LONDON (Reuters)- Here's a nightmare for Europe's leaders to ponder as they prepare for yet another summit to tackle the euro zone crisis: a bond auction fails in Spain, spreading solvency worries to Italy and beyond and triggering uncontrollable bank runs that spell the single currency's end.
Is such a scenario likely? Policymakers hope not. Is it possible? They fear it might be.
What is beyond dispute is that more and more economists and academics are asking whether the euro's problems are so deep-rooted that the currency is beyond salvation.
David Marsh, co-head of OMFIF, a forum for central banks and sovereign wealth funds, likened the 13-year-old euro to a child increasingly neglected by its parents.
"I don't really see what's going to hold the euro up. But it's difficult to tell the timing," he said.
If time is called on the euro one day, austerity fatigue could be the catalyst. Perhaps the new coalition government in Greece, now in its fifth year of recession, will throw up its hands and say ‘no more'.
Voters in countries that are more critical to the single currency's future could also tire of the belt-tightening demanded of them by the European Commission and the markets.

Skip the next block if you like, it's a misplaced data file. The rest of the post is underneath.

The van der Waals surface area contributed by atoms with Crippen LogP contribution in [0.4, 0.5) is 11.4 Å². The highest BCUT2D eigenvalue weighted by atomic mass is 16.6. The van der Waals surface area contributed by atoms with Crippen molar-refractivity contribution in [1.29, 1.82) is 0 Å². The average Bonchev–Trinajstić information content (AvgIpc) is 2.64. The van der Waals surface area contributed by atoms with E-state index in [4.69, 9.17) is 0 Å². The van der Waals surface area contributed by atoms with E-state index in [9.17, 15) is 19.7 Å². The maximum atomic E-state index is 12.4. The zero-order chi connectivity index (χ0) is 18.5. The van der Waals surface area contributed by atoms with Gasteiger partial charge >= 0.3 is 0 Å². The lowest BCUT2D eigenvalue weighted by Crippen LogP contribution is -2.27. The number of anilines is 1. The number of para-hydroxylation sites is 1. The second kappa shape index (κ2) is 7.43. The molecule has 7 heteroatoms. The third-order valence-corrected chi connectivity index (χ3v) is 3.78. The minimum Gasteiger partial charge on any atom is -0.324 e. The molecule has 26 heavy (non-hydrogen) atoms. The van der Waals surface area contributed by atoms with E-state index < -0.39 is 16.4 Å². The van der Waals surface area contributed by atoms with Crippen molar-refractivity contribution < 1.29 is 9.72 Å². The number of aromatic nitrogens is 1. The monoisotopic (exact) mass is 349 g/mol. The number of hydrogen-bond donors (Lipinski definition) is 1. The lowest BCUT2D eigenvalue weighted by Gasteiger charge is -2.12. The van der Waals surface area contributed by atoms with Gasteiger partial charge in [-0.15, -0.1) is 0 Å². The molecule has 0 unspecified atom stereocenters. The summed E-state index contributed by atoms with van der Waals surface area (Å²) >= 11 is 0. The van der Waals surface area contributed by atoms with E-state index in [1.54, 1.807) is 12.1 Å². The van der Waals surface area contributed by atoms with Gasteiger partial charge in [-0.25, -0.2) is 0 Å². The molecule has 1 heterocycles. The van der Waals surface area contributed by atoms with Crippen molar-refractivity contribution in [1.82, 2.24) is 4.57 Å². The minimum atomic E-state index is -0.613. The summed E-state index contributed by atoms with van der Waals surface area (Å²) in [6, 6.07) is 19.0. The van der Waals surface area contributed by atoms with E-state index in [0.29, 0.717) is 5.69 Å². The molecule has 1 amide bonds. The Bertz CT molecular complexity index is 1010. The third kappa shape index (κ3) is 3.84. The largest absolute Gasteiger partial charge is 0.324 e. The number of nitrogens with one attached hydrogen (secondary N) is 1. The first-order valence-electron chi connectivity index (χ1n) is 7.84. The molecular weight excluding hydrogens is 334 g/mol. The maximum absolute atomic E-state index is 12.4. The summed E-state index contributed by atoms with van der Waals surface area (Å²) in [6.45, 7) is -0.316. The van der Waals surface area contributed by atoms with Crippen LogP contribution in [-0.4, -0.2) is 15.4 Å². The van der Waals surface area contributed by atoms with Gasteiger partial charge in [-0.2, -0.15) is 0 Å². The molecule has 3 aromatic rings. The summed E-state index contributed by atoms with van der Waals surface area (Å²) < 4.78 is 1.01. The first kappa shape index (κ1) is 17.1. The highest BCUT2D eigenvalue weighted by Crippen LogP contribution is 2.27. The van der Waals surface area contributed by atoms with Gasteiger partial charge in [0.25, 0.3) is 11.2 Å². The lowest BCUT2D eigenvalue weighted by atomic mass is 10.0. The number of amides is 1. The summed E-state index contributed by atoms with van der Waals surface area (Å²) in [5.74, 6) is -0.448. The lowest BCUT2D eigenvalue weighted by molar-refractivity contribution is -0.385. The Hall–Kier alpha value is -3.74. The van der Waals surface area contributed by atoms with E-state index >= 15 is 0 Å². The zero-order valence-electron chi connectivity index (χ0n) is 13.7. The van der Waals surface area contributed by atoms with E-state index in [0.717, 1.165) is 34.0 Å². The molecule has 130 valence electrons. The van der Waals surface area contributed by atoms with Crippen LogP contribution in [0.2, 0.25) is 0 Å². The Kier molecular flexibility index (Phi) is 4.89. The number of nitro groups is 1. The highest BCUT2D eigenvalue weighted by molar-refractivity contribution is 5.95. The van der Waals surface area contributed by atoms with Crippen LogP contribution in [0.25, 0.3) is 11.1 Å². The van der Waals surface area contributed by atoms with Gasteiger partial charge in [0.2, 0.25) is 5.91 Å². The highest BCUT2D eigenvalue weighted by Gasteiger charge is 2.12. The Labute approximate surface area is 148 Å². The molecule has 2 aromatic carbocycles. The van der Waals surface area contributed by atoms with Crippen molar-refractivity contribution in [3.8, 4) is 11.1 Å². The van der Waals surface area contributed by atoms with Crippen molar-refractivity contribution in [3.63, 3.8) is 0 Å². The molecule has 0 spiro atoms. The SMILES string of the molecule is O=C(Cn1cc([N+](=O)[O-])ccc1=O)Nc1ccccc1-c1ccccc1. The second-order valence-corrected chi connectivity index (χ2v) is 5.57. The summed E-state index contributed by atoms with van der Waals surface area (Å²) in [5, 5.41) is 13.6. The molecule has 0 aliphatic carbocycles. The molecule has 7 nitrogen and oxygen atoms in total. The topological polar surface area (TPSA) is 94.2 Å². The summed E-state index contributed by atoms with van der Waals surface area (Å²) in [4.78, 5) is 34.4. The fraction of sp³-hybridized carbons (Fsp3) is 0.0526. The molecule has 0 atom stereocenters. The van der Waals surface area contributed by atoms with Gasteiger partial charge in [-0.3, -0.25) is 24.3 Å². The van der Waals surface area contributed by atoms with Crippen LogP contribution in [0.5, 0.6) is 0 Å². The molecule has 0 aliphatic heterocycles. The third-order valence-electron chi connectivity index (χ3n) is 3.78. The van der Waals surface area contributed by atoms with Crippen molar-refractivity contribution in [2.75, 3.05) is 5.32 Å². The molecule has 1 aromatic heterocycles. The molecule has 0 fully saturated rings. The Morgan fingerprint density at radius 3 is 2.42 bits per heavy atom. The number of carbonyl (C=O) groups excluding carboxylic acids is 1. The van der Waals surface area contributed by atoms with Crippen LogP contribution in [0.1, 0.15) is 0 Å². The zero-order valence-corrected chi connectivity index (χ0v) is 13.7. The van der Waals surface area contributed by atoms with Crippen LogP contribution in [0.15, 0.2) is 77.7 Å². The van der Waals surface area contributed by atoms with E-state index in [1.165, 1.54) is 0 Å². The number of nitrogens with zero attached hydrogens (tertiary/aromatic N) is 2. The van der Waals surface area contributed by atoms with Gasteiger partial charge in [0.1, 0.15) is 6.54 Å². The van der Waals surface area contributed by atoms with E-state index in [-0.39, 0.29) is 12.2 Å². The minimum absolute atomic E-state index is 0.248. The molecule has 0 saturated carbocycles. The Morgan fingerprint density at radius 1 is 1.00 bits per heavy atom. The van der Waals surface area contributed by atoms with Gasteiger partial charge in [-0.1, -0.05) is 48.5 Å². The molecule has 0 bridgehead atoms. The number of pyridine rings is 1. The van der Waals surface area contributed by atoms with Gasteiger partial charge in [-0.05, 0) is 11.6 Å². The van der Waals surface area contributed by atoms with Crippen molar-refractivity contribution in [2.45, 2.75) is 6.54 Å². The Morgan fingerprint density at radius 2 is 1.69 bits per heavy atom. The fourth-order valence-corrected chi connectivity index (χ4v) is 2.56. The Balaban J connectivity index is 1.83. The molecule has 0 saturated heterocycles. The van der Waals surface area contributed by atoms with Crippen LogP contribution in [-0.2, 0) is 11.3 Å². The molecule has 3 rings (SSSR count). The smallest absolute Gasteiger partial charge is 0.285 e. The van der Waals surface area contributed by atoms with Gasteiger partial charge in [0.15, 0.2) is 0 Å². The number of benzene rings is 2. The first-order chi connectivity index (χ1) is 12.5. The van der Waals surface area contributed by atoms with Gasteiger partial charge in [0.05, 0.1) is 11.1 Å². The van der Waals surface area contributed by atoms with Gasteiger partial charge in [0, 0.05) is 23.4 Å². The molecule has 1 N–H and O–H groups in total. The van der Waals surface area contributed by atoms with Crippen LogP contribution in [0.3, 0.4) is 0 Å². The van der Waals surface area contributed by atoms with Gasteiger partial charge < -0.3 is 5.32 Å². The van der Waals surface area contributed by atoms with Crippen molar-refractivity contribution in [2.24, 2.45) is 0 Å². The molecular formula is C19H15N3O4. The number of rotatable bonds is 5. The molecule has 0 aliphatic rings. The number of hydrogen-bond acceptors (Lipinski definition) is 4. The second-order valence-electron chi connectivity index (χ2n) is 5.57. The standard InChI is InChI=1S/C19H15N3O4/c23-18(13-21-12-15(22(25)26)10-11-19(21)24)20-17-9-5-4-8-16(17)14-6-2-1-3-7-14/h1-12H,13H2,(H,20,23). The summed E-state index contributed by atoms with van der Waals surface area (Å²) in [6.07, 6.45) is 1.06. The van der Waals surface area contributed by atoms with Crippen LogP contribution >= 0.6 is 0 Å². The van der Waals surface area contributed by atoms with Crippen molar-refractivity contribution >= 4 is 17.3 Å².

Former Italian prime minister Silvio Berlusconi, who still heads the country's main conservative party, has turned more skeptical since being ousted from power last November, saying on his Facebook page last week that "leaving the euro is not a blasphemy".
A new anti-euro protest group in Italy, the Five Star Movement led by ex-comedian Beppe Grillo, is enjoying support of around 20 percent, according to opinion polls, putting reformist Prime Minister Mario Monti on the defensive.
Equally, creditor fatigue could tip the euro over the edge.
What if the Netherlands elects an anti-euro government in September? Or if Chancellor Angela Merkel feels ahead of her re-election campaign next year that she cannot ask German voters to keep digging into their pockets to underwrite Europe's under-performing southern periphery?
Such doubts are already bubbling to the surface.
"There's now a growing suspicion that Germany is simply not ready to accept the level of debt mutualisation necessary to restore confidence and keep the single currency project alive - or, if it is, that it will do so only at a snail's pace and on terms which are politically and economically unacceptable to Spain and Italy," said Nicholas Spiro of Spiro Sovereign Strategy in London.